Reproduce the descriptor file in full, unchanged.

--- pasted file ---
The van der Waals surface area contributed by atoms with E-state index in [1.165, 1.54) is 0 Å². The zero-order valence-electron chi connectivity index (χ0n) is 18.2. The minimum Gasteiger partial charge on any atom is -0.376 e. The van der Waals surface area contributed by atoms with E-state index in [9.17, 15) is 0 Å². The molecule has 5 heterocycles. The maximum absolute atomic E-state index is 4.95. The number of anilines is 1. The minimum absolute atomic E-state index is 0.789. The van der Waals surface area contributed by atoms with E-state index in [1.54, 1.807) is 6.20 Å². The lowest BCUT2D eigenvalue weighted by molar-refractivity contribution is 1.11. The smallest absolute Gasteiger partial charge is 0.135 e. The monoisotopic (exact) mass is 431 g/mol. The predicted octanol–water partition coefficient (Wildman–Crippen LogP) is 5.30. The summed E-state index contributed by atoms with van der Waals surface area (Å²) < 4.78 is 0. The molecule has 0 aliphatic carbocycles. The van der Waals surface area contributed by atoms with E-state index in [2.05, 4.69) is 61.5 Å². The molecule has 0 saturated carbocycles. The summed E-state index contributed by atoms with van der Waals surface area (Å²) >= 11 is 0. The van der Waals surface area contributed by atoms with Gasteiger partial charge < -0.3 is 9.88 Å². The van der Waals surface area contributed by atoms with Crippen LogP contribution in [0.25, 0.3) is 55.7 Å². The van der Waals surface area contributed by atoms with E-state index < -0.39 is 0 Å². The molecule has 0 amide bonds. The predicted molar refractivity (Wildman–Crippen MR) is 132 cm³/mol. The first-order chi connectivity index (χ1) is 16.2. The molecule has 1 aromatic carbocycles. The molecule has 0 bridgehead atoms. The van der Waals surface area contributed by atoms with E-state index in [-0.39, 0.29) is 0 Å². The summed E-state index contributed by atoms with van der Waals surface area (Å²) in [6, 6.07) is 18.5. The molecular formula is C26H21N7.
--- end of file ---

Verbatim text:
The van der Waals surface area contributed by atoms with E-state index in [1.165, 1.54) is 0 Å². The zero-order valence-electron chi connectivity index (χ0n) is 18.2. The minimum Gasteiger partial charge on any atom is -0.376 e. The van der Waals surface area contributed by atoms with E-state index in [9.17, 15) is 0 Å². The molecule has 5 heterocycles. The maximum absolute atomic E-state index is 4.95. The number of anilines is 1. The minimum absolute atomic E-state index is 0.789. The van der Waals surface area contributed by atoms with E-state index in [1.54, 1.807) is 6.20 Å². The lowest BCUT2D eigenvalue weighted by molar-refractivity contribution is 1.11. The smallest absolute Gasteiger partial charge is 0.135 e. The monoisotopic (exact) mass is 431 g/mol. The predicted octanol–water partition coefficient (Wildman–Crippen LogP) is 5.30. The summed E-state index contributed by atoms with van der Waals surface area (Å²) < 4.78 is 0. The molecule has 0 aliphatic carbocycles. The van der Waals surface area contributed by atoms with E-state index in [2.05, 4.69) is 61.5 Å². The molecule has 0 saturated carbocycles. The summed E-state index contributed by atoms with van der Waals surface area (Å²) >= 11 is 0. The van der Waals surface area contributed by atoms with Gasteiger partial charge < -0.3 is 9.88 Å². The van der Waals surface area contributed by atoms with Crippen LogP contribution in [0.25, 0.3) is 55.7 Å². The van der Waals surface area contributed by atoms with E-state index < -0.39 is 0 Å². The molecule has 0 amide bonds. The predicted molar refractivity (Wildman–Crippen MR) is 132 cm³/mol. The first-order chi connectivity index (χ1) is 16.2. The molecule has 1 aromatic carbocycles. The molecule has 0 bridgehead atoms. The van der Waals surface area contributed by atoms with E-state index in [-0.39, 0.29) is 0 Å². The summed E-state index contributed by atoms with van der Waals surface area (Å²) in [6, 6.07) is 18.5. The molecular formula is C26H21N7.